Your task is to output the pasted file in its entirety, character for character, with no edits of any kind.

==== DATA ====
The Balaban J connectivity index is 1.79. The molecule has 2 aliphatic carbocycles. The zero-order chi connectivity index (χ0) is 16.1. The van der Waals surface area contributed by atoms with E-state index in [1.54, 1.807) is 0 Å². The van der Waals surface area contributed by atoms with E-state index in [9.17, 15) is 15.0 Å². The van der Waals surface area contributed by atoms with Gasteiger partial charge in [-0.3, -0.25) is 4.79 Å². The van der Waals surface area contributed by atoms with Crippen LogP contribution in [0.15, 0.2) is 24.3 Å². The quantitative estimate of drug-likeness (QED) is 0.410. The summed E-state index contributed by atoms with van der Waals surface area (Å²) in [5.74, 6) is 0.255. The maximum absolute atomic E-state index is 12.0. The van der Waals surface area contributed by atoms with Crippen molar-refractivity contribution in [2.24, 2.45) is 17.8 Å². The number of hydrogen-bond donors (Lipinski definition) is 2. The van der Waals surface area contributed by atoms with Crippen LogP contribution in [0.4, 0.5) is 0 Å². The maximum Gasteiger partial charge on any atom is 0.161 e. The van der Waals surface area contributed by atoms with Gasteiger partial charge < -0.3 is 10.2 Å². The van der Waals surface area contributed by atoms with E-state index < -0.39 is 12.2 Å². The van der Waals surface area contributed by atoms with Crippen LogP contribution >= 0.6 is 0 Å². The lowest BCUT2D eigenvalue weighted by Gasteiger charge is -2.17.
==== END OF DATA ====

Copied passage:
The Balaban J connectivity index is 1.79. The molecule has 2 aliphatic carbocycles. The zero-order chi connectivity index (χ0) is 16.1. The van der Waals surface area contributed by atoms with E-state index in [1.54, 1.807) is 0 Å². The van der Waals surface area contributed by atoms with E-state index in [9.17, 15) is 15.0 Å². The van der Waals surface area contributed by atoms with Gasteiger partial charge in [-0.3, -0.25) is 4.79 Å². The van der Waals surface area contributed by atoms with Crippen LogP contribution in [0.15, 0.2) is 24.3 Å². The quantitative estimate of drug-likeness (QED) is 0.410. The summed E-state index contributed by atoms with van der Waals surface area (Å²) in [5.74, 6) is 0.255. The maximum absolute atomic E-state index is 12.0. The van der Waals surface area contributed by atoms with Crippen molar-refractivity contribution in [2.24, 2.45) is 17.8 Å². The number of hydrogen-bond donors (Lipinski definition) is 2. The van der Waals surface area contributed by atoms with Crippen LogP contribution in [0.4, 0.5) is 0 Å². The maximum Gasteiger partial charge on any atom is 0.161 e. The van der Waals surface area contributed by atoms with Gasteiger partial charge < -0.3 is 10.2 Å². The van der Waals surface area contributed by atoms with E-state index < -0.39 is 12.2 Å². The van der Waals surface area contributed by atoms with Crippen LogP contribution >= 0.6 is 0 Å². The lowest BCUT2D eigenvalue weighted by Gasteiger charge is -2.17.